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    I might add that when you are looking around you can take manufacturers stated weight capacity with a large grain of salt.

    My first monopod head was a very nice looking unit with a stated carrying capacity of 15Kg. I have a feeling that manufacturers base their load capacities on what the head will safely hold with your gear level and centred. However when you aim your lens up at say 45° you can forget about the stated capacities.

    My particular head, which wasn't a real cheapie, costing me around 150 bucks, would not even hold 2.5kgs when elevated, slowly drooping and taking my subject out of the frame.

    I replaced it with a Kirk monopod head and I can assure you that when set, it is moveable but doesn't droop, and will last me a long, long time.

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    I use a Manfrotto 322RC2 heavy duty grip ball head. The head is adjustable for grip strength/friction. Not cheap even s/h, but works well for me.

    Carry the monopod over my shoulder with the camera and lens attached with a Manfrotto QR plate on the lens tripod ring. The monopod is quite long when fully extended, so can be used as a third leg for stability.

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    Ausphotography Regular J.davis's Avatar
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    I have one of these
    http://www.ebay.com.au/itm/Benro-Adv...UAAOSwSlBYr2sb
    and one of these
    http://www.ebay.com.au/itm/Benro-DJ9...0AAOSw5cNYVq6d

    and it makes birding and track days a breeze. Unlock the foot from the lens so you can rotate the camera while panning.
    Regards
    John
    Nikon D750, Sigma 105mm OS Macro, Tokina 16-28 F2.8, Sigma 24-105 Art, Sigma 150-600C,
    Benro Tripod and Monopod with Arca plates


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    Ausphotography Addict Gazza's Avatar
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    Quote Originally Posted by Gazza View Post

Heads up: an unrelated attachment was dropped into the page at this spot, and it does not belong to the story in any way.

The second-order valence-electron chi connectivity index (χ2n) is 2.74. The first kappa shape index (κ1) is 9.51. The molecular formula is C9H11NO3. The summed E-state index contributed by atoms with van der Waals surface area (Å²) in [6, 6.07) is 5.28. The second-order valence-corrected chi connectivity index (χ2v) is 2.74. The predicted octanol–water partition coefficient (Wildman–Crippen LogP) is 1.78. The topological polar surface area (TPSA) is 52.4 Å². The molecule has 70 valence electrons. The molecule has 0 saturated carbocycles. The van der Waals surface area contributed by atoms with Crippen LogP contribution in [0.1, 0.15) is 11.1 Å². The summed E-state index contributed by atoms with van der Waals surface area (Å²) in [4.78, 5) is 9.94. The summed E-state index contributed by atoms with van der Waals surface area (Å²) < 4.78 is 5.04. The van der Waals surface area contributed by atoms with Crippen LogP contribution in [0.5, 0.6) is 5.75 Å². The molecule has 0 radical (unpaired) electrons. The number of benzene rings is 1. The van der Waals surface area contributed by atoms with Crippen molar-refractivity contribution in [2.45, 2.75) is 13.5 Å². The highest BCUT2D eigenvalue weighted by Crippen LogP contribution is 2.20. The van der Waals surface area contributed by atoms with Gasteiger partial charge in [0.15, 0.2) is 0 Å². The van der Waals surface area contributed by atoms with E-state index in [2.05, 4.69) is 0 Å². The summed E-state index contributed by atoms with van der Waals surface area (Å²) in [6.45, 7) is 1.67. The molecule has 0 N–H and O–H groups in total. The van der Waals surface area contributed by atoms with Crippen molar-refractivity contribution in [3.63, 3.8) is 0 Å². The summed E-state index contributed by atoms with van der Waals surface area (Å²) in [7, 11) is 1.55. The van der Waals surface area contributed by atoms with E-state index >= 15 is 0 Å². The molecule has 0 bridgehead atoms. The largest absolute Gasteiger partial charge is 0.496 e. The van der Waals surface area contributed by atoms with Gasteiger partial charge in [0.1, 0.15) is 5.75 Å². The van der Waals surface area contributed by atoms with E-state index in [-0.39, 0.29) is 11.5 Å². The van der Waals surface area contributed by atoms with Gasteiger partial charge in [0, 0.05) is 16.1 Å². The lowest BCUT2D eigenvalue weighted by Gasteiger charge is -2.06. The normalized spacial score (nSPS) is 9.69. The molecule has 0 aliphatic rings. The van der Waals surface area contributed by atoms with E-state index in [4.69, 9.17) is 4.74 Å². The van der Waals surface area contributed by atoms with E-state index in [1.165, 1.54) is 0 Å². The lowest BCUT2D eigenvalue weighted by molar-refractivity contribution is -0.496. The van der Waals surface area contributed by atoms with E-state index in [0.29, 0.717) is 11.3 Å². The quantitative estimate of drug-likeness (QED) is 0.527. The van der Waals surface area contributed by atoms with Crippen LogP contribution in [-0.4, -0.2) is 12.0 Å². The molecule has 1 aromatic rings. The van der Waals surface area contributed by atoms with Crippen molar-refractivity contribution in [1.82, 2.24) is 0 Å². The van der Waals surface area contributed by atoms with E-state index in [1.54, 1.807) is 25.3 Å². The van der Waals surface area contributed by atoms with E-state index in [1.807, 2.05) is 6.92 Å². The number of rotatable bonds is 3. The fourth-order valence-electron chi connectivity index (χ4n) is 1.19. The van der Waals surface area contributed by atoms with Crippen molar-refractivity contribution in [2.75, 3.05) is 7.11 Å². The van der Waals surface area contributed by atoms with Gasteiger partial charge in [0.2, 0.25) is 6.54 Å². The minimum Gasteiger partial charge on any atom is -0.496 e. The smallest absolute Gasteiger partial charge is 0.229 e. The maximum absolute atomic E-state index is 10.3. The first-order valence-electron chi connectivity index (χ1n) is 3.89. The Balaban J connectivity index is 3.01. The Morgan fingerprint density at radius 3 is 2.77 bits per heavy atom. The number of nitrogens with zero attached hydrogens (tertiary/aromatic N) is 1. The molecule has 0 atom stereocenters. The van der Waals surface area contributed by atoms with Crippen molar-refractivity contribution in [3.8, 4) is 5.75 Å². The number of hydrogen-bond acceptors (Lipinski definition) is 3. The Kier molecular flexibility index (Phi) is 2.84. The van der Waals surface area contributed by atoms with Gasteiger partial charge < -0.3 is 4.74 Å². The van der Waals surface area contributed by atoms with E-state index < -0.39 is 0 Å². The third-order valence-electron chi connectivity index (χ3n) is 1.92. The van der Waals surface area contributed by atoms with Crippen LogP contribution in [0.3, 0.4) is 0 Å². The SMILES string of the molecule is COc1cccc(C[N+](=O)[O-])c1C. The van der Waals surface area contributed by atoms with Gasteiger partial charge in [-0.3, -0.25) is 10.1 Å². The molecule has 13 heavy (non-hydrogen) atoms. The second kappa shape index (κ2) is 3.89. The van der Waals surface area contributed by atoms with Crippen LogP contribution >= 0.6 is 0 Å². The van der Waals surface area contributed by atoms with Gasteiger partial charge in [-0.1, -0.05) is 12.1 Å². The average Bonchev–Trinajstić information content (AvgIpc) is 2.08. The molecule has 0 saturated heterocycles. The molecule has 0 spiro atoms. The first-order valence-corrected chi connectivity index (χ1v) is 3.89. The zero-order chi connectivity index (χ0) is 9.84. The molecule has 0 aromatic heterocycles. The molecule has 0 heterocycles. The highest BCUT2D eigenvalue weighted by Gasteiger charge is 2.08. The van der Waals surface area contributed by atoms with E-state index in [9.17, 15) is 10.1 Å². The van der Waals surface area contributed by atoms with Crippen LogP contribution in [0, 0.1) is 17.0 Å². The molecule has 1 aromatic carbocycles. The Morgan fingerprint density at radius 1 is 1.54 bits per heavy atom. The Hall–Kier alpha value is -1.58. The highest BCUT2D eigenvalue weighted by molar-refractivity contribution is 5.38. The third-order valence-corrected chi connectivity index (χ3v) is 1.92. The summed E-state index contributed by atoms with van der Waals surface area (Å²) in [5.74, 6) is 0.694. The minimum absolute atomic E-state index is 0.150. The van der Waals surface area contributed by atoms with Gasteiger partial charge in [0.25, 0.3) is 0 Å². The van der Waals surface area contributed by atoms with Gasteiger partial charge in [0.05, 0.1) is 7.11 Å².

Having the camera/lens resting at eye level and ready to go is an advantage.
    I should've added , it's less likely to frighten your subject having things ready to go and in place rather than swinging a heavy camera/lens up to the eye everytime thing get interesting.

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    Great thanks for all comments. So I need to obtain something.

    I don't have a tripod and only have used a borrowed one with a video head on a couple of occasions. So I have no experience with ball type heads.

    It would seem to me that an small amount of friction (particularly in the vertical plane) in a head would be important with the situations I described?

    What about a gymbal?
    Has anyone made their own gymbal?

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    Still in the Circle of Confusion Cage's Avatar
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    Quote Originally Posted by superbee15 View Post
    What about a gymbal? Has anyone made their own gymbal?
    What about one of these if you go the tripod route. http://www.ausphotography.net.au/for...light=sidekick

    Sidekick pic.jpg

    You still need a ballhead, one with a 90° slot and a panning base, and one that will support the weight of your gear without twisting.
    Last edited by Cage; 09-04-2017 at 12:24pm.

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    Ausphotography Regular Brian500au's Avatar
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    I have used quite a few different types of heads on both a monopod and a tripod.

    In the end nothing has the free movement of being hand held but as people have said above this is not always convenient due to weight etc.